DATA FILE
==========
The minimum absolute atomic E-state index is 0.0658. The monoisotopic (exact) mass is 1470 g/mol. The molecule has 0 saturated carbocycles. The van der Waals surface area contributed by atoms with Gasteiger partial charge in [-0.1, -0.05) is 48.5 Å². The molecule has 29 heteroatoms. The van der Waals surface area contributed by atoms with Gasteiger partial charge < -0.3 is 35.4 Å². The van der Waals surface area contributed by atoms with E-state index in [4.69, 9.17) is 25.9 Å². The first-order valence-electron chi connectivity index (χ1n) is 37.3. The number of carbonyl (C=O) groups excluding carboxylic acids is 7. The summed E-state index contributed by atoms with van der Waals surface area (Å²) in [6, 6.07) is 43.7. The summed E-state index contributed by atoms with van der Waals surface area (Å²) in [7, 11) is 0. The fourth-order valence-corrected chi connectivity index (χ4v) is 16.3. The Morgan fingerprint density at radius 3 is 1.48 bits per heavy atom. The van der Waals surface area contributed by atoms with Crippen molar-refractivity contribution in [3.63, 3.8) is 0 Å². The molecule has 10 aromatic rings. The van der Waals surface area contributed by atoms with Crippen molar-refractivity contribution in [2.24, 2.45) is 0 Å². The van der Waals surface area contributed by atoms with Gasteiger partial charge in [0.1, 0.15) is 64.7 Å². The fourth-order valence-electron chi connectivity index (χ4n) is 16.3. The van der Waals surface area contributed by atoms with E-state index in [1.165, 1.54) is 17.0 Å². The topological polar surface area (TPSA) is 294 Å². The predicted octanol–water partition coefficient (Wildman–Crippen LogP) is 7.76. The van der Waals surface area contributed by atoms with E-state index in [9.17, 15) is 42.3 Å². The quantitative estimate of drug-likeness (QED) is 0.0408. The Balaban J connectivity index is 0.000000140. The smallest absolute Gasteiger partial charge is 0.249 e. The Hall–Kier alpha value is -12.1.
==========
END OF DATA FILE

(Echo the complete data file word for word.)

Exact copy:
The minimum absolute atomic E-state index is 0.0658. The monoisotopic (exact) mass is 1470 g/mol. The molecule has 0 saturated carbocycles. The van der Waals surface area contributed by atoms with Gasteiger partial charge in [-0.1, -0.05) is 48.5 Å². The molecule has 29 heteroatoms. The van der Waals surface area contributed by atoms with Gasteiger partial charge < -0.3 is 35.4 Å². The van der Waals surface area contributed by atoms with E-state index in [4.69, 9.17) is 25.9 Å². The first-order valence-electron chi connectivity index (χ1n) is 37.3. The number of carbonyl (C=O) groups excluding carboxylic acids is 7. The summed E-state index contributed by atoms with van der Waals surface area (Å²) in [6, 6.07) is 43.7. The summed E-state index contributed by atoms with van der Waals surface area (Å²) in [7, 11) is 0. The fourth-order valence-corrected chi connectivity index (χ4v) is 16.3. The Morgan fingerprint density at radius 3 is 1.48 bits per heavy atom. The van der Waals surface area contributed by atoms with Crippen molar-refractivity contribution in [3.63, 3.8) is 0 Å². The molecule has 10 aromatic rings. The van der Waals surface area contributed by atoms with Crippen molar-refractivity contribution in [2.24, 2.45) is 0 Å². The van der Waals surface area contributed by atoms with Gasteiger partial charge in [0.1, 0.15) is 64.7 Å². The fourth-order valence-electron chi connectivity index (χ4n) is 16.3. The van der Waals surface area contributed by atoms with E-state index in [1.165, 1.54) is 17.0 Å². The topological polar surface area (TPSA) is 294 Å². The predicted octanol–water partition coefficient (Wildman–Crippen LogP) is 7.76. The van der Waals surface area contributed by atoms with E-state index in [9.17, 15) is 42.3 Å². The quantitative estimate of drug-likeness (QED) is 0.0408. The Balaban J connectivity index is 0.000000140. The smallest absolute Gasteiger partial charge is 0.249 e. The Hall–Kier alpha value is -12.1.